Columbia space shuttle 20th
David Brown was just 16 minutes from home. As a mission specialist aboard the Space Shuttle Columbia, the Arlington native was going through final landing preparations aboard STS-107 to conclude what for more than two weeks had been a routine mission.
But at 9 a.m. on Feb. 1, 2003, that changed when Columbia began its reentry into the Earth’s atmosphere, disintegrating over the skies of Texas just minutes from its planned Florida touchdown.
“I’ll never forget the tears in my father’s voice when he called to tell me to turn on the TV,” said local resident Col. Nathan “Chili” Lindsay Jr. (ret), whose father, the late Gen. Nathan Lindsay, was the 45th Air Force wing commander during the Challenger tragedy. “Dad rarely cried but I knew he was reliving the Challenger incident.”
Feb. 1, 2023, marks the 20th anniversary of the Space Shuttle Columbia disaster, the third date in less than a week of three tragedies that claimed the lives of 17 astronauts: On Jan. 27, 1967, three astronauts were lost in the Apollo 1 launch pad fire and on Jan. 28, 1986, the Space Shuttle Challenger exploded on take-off, killing all seven astronauts on board. In all three accidents, investigators found human error played a role.
Because of the clustering of these three dates, NASA sets aside the last Thursday of every January as a Day of Remembrance to commemorate its fallen astronauts.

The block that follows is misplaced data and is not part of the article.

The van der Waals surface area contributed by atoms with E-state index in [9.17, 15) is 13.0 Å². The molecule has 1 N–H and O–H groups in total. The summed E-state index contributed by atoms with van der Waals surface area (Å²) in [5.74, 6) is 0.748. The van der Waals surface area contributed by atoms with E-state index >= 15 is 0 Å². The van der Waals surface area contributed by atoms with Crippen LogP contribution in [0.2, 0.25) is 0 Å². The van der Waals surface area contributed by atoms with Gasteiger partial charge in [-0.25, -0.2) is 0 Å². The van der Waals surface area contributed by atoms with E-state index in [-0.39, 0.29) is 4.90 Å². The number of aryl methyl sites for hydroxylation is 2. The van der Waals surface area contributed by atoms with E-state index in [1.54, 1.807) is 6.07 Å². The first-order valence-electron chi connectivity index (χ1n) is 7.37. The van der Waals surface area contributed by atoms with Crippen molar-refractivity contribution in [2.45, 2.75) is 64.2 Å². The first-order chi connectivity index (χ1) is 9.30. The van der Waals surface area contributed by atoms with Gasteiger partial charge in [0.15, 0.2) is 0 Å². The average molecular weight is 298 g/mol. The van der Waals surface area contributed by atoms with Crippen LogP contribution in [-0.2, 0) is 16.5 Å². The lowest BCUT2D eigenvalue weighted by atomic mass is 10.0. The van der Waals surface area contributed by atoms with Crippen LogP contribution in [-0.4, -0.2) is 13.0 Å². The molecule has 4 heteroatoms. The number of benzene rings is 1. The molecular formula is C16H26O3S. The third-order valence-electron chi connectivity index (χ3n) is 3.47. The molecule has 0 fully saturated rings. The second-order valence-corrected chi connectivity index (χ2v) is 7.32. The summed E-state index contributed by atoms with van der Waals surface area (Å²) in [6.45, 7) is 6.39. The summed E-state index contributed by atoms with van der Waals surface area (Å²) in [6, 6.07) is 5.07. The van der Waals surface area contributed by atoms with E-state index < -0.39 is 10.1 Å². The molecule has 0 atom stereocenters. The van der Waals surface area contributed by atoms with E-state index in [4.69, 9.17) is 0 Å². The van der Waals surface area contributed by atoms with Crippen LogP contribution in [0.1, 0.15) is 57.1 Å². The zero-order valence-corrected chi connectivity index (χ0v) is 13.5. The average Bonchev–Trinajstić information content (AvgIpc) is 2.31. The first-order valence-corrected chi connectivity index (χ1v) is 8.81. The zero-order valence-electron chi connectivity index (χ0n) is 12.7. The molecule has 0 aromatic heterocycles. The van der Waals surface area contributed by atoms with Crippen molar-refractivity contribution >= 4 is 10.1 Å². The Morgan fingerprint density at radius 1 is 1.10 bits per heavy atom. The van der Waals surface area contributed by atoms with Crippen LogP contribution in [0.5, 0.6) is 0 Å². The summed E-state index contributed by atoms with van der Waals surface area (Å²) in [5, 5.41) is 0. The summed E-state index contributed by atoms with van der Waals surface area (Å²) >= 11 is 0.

Brown was born and raised in Arlington, attending McKinley Elementary and Swanson Middle schools before graduating from Yorktown High School in 1974. He received a BA degree in biology from the College of William and Mary in 1978 and a doctorate in medicine from Eastern Virginia Medical School in 1982.
“Gemini is what I remember growing up with, then certainly Apollo,” Brown said in one of his final interviews prior to the mission. “I thought that was the coolest job you could ever have but I couldn’t see the path there as a normal kid.”
A U.S. Navy Captain, Brown was a first-time astronaut aboard the Columbia. He was also an aspiring filmmaker who recorded hundreds of hours of the training process for the fated crew, which included Commander Rick Husband, pilot William C. McCool, Payload Commander Michael P. Anderson, Mission Specialists Kalpana Chawla and Laurel Clark, and Payload Specialist Ilan Ramon.
“Dave knew that the chance of not coming back was significant,” said Brown’s older brother Douglas Brown in the 2009 documentary “Astronaut Diaries,” which was made featuring his brother’s film work. “Hence when he did his last email, he wrote it with the thought that it could be a distinct possibility.”
Brown, son of the late Arlington County Circuit Court Judge Paul D. Brown, was laid to rest at Arlington National Cemetery alongside Columbia crewmates Laurel Clark and Michael Anderson. He was posthumously awarded the Congressional Space Medal of Honor. Additionally, the Arlington County Planetarium was renamed in Brown’s honor on Feb. 1, 2008, five years after his death.
“Dave knew that the chance of not coming back was significant.”
— Douglas Brown, brother of Columbia astronaut David Brown
“It’s hard to believe that it is coming up on 16 days and we land tomorrow,” Brown wrote in what would be his final email to his family. “The views are really beautiful. My crewmates are like family. It will be hard to leave them after being so close for two-and-a-half years. I will make one more observation. If I’d been born in space I know I would have a desire to visit the beautiful earth more than I ever yearn to visit space. It is a wonderful planet.”